As part of the broader Chinese Belt and Road Initiative (BRI), China is set to lay the final stretch of a cross-border fiber optic cable in Pakistan that will create the Digital Silk Road, serving the geostrategic interests of both countries, Nikkei Asia reported.
The fiber cable will link to the Pakistan East Africa Connecting Europe (PEACE) submarine cable in the Arabian Sea, to service countries participating in BRI, and Europe.
The PEACE cable will provide the shortest direct internet route between participating countries and drastically reduce the time taken to transfer internet data.
The report stated that the cable is currently being laid between Rawalpindi and the port cities of Karachi and Gwadar. “The $240-million project, which is in partnership with China’s Huawei Technologies, was approved by the government last week,” it added.
The laying of sea cable in the country’s territorial waters will begin in March, following government’s approval this month to construct an Arabian Sea landing station in Karachi.
“The Mediterranean section of the cable is already being laid, and runs from Egypt to France. The 15,000 kilometre-long cable is expected to go into service later this year,” it said.
Observers see this as a strategic move to circumvent international telecommunication consortiums dominated by Western and Indian companies.
The report stated that some BRI projects have been negatively affected by the coronavirus pandemic and debt crises in partner countries, including a $6.8 billion railway project in Pakistan. “Part of Beijing’s response has been to step up digital projects and the development of communications infrastructure.”
The report acknowledged that in recent months, the China-Pakistan Economic Corridor (CPEC) Authority has accelerated efforts to improve Gwadar’s connectivity with major road and rail upgrades.
Pakistan is also looking for an alternate link to the internet through China. At present, most Europe-bound internet traffic from China feeds through terrestrial cables traversing Mongolia, Russia and Kazakhstan.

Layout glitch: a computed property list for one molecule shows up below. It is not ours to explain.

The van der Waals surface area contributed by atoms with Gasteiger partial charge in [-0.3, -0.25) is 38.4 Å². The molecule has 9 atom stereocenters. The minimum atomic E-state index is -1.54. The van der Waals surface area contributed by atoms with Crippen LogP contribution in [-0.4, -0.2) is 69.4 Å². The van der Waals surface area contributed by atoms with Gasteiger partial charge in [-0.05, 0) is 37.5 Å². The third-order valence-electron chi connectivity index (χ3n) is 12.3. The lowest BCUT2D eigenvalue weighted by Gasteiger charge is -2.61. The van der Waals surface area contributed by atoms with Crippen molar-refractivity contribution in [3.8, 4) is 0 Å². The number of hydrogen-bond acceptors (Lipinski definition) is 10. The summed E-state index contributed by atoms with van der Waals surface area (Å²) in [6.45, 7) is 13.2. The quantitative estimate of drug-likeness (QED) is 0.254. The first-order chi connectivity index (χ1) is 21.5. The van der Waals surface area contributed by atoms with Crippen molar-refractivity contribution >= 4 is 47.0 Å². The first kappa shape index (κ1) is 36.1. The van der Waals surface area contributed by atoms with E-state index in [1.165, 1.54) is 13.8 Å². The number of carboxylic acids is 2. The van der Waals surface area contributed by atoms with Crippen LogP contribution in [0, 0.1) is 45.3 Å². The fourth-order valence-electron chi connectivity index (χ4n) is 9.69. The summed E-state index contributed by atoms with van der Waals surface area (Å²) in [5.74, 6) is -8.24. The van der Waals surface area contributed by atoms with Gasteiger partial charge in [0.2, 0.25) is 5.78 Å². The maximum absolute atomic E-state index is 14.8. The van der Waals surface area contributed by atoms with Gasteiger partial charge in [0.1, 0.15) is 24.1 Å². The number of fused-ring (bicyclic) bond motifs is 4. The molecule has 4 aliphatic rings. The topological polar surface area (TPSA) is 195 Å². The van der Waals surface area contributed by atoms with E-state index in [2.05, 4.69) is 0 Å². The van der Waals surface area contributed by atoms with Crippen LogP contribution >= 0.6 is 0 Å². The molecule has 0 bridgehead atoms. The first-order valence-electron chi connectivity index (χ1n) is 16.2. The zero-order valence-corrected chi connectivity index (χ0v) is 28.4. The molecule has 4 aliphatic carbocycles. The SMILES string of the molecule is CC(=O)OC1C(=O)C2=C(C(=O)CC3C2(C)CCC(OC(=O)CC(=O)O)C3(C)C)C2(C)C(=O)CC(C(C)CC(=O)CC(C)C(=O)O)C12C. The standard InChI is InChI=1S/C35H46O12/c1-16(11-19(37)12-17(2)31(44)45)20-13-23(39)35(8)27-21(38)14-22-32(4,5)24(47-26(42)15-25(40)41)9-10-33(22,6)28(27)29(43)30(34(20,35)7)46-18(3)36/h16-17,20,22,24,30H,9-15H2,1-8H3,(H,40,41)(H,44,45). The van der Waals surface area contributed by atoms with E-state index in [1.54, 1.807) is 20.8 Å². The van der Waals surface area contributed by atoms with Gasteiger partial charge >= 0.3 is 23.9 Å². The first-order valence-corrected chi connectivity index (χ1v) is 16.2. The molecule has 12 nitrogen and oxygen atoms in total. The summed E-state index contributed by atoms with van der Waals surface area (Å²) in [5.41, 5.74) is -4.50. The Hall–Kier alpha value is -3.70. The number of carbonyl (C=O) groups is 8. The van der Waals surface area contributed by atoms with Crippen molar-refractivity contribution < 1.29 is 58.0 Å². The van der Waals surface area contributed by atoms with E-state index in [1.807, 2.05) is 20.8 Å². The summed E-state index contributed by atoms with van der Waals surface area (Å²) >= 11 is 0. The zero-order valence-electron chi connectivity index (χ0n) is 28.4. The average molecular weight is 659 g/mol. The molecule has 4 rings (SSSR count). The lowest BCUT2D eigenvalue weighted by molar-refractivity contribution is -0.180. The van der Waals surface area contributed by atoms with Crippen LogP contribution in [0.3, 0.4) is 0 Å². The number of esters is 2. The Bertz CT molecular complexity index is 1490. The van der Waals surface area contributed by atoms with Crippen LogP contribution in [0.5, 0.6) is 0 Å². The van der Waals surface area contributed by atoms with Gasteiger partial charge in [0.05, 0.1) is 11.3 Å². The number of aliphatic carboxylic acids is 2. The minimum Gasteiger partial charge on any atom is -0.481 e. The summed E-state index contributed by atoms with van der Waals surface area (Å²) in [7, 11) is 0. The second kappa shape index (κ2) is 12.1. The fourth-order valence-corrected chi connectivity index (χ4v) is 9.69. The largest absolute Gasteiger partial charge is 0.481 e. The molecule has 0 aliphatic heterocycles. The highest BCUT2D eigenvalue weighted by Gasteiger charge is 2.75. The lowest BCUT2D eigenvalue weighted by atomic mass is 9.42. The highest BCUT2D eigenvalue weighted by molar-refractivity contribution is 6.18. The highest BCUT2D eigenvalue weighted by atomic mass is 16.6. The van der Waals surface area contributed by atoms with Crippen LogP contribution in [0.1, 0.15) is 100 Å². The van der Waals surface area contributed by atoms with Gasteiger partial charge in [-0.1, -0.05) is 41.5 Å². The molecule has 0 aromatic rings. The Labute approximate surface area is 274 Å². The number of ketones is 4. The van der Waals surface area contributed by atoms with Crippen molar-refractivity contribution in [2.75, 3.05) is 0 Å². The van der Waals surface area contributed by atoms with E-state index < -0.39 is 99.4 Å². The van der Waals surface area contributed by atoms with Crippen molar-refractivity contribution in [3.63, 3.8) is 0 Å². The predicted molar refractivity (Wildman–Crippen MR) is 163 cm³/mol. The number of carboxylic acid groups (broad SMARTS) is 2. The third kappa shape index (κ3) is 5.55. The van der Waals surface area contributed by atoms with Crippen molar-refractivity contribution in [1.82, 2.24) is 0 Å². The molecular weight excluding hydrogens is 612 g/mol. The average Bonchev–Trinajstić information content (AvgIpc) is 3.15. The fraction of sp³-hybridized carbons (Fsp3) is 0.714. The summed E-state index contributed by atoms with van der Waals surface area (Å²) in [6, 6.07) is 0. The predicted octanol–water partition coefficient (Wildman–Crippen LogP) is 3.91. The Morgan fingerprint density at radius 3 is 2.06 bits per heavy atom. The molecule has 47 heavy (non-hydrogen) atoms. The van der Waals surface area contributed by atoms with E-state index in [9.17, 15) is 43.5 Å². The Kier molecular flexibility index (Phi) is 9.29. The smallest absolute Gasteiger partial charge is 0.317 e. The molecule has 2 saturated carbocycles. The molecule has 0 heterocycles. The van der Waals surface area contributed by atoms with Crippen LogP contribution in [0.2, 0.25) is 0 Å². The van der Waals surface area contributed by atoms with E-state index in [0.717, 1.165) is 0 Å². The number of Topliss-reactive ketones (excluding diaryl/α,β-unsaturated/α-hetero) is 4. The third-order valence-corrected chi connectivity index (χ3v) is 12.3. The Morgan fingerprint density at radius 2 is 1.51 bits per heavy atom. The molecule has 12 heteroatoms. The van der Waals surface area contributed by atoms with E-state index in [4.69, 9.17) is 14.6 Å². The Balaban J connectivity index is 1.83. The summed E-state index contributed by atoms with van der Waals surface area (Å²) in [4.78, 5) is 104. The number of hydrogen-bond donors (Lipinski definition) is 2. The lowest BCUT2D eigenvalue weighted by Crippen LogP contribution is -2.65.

Pakistan is served by seven submarine cables at present, four of which come out of India, according to Telegeography, a Washington-based telecommunications market research company. These cable networks have been developed by consortiums that include telecom companies from India, Egypt and Pakistan.
The PEACE cable is expected to help reduce Pakistan’s exposure to internet outages from damaged submarine cables by providing an additional route for internet connectivity.
Eyck Freymann, author of One Belt One Road: Chinese Power Meets the World, told Nikkei that the BRI is evolving to place less emphasis on traditional heavy infrastructure, and more on high-tech cooperation and digital services.
“Beijing wants to dominate the physical infrastructure underlying global communications, particularly the internet,” he said. “This will give it an advantage in internationalizing its tech sector and pursuing future tech-related deals with partner countries.”
The ambitious multi-trillion-dollar BRI initiative (or the new Silk Road), announced by Chinese President Xi Jinping in 2013, aims to boost connectivity and cooperation between East Asia, Europe, and East Africa. It is expected to significantly boost global trade, cutting trading costs in half for the countries involved, according to expert estimates.
The article originally appeared in Nikkei Asia